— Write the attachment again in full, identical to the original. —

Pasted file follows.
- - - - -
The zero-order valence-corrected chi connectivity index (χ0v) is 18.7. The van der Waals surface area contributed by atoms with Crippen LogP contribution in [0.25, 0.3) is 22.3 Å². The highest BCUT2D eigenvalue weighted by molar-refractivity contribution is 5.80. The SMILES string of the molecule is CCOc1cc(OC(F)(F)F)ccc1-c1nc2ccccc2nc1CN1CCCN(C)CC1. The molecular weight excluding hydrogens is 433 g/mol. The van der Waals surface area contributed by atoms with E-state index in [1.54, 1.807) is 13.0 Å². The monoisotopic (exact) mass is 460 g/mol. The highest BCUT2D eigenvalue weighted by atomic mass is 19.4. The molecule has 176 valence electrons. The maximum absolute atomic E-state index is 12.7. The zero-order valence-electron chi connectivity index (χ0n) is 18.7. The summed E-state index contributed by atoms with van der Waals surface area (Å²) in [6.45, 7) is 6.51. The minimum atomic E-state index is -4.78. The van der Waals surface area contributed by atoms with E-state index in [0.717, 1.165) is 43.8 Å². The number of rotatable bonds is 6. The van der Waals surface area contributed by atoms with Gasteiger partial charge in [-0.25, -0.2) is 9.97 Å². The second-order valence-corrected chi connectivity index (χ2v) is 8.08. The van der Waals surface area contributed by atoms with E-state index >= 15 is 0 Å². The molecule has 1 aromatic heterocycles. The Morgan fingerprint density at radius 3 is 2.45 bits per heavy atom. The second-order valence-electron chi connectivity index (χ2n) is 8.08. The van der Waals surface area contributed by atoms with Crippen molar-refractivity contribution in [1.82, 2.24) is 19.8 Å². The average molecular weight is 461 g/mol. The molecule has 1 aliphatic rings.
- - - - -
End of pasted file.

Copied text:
The zero-order valence-corrected chi connectivity index (χ0v) is 18.7. The van der Waals surface area contributed by atoms with Crippen LogP contribution in [0.25, 0.3) is 22.3 Å². The highest BCUT2D eigenvalue weighted by molar-refractivity contribution is 5.80. The SMILES string of the molecule is CCOc1cc(OC(F)(F)F)ccc1-c1nc2ccccc2nc1CN1CCCN(C)CC1. The molecular weight excluding hydrogens is 433 g/mol. The van der Waals surface area contributed by atoms with E-state index in [1.54, 1.807) is 13.0 Å². The monoisotopic (exact) mass is 460 g/mol. The highest BCUT2D eigenvalue weighted by atomic mass is 19.4. The molecule has 176 valence electrons. The maximum absolute atomic E-state index is 12.7. The zero-order valence-electron chi connectivity index (χ0n) is 18.7. The summed E-state index contributed by atoms with van der Waals surface area (Å²) in [6.45, 7) is 6.51. The minimum atomic E-state index is -4.78. The van der Waals surface area contributed by atoms with E-state index in [0.717, 1.165) is 43.8 Å². The number of rotatable bonds is 6. The van der Waals surface area contributed by atoms with Gasteiger partial charge in [-0.25, -0.2) is 9.97 Å². The second-order valence-corrected chi connectivity index (χ2v) is 8.08. The van der Waals surface area contributed by atoms with E-state index >= 15 is 0 Å². The molecule has 1 aromatic heterocycles. The Morgan fingerprint density at radius 3 is 2.45 bits per heavy atom. The second-order valence-electron chi connectivity index (χ2n) is 8.08. The van der Waals surface area contributed by atoms with Crippen molar-refractivity contribution in [1.82, 2.24) is 19.8 Å². The average molecular weight is 461 g/mol. The molecule has 1 aliphatic rings.